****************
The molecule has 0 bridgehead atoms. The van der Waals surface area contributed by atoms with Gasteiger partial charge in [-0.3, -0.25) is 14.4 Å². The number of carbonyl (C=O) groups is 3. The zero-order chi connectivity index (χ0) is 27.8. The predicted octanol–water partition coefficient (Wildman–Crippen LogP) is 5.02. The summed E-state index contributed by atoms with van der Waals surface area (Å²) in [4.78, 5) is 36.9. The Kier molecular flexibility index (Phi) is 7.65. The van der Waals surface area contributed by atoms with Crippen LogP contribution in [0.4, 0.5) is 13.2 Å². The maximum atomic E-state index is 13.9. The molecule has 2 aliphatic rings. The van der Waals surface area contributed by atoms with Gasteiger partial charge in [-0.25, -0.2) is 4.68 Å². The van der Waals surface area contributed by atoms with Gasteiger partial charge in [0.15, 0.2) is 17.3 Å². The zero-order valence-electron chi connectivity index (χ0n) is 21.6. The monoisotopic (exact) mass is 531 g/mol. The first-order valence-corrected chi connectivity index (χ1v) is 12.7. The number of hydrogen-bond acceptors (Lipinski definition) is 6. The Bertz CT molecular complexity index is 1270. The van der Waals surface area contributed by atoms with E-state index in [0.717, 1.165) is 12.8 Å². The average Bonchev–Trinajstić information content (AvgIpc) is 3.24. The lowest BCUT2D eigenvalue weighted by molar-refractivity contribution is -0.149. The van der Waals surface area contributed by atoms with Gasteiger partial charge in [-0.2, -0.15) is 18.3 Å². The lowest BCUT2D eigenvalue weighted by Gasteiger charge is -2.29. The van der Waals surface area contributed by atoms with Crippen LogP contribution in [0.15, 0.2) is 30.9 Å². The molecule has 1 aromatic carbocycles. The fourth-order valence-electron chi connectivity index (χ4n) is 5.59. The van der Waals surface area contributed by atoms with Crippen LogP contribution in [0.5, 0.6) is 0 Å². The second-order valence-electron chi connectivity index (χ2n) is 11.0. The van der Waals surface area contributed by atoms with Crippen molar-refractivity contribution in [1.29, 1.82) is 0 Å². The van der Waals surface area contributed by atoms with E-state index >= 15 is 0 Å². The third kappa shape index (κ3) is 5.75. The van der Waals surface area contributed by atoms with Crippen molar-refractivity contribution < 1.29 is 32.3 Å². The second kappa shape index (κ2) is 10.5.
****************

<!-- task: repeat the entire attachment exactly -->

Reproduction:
The molecule has 0 bridgehead atoms. The van der Waals surface area contributed by atoms with Gasteiger partial charge in [-0.3, -0.25) is 14.4 Å². The number of carbonyl (C=O) groups is 3. The zero-order chi connectivity index (χ0) is 27.8. The predicted octanol–water partition coefficient (Wildman–Crippen LogP) is 5.02. The summed E-state index contributed by atoms with van der Waals surface area (Å²) in [4.78, 5) is 36.9. The Kier molecular flexibility index (Phi) is 7.65. The van der Waals surface area contributed by atoms with Crippen LogP contribution in [0.4, 0.5) is 13.2 Å². The maximum atomic E-state index is 13.9. The molecule has 2 aliphatic rings. The van der Waals surface area contributed by atoms with Gasteiger partial charge in [-0.25, -0.2) is 4.68 Å². The van der Waals surface area contributed by atoms with Gasteiger partial charge in [0.15, 0.2) is 17.3 Å². The zero-order valence-electron chi connectivity index (χ0n) is 21.6. The monoisotopic (exact) mass is 531 g/mol. The first-order valence-corrected chi connectivity index (χ1v) is 12.7. The number of hydrogen-bond acceptors (Lipinski definition) is 6. The Bertz CT molecular complexity index is 1270. The van der Waals surface area contributed by atoms with E-state index in [0.717, 1.165) is 12.8 Å². The average Bonchev–Trinajstić information content (AvgIpc) is 3.24. The lowest BCUT2D eigenvalue weighted by molar-refractivity contribution is -0.149. The van der Waals surface area contributed by atoms with Gasteiger partial charge in [-0.2, -0.15) is 18.3 Å². The lowest BCUT2D eigenvalue weighted by Gasteiger charge is -2.29. The van der Waals surface area contributed by atoms with Crippen LogP contribution in [0.15, 0.2) is 30.9 Å². The molecule has 1 aromatic carbocycles. The fourth-order valence-electron chi connectivity index (χ4n) is 5.59. The van der Waals surface area contributed by atoms with Crippen LogP contribution in [0.5, 0.6) is 0 Å². The second-order valence-electron chi connectivity index (χ2n) is 11.0. The van der Waals surface area contributed by atoms with Crippen molar-refractivity contribution in [1.29, 1.82) is 0 Å². The van der Waals surface area contributed by atoms with E-state index >= 15 is 0 Å². The third kappa shape index (κ3) is 5.75. The van der Waals surface area contributed by atoms with Crippen molar-refractivity contribution < 1.29 is 32.3 Å². The second kappa shape index (κ2) is 10.5.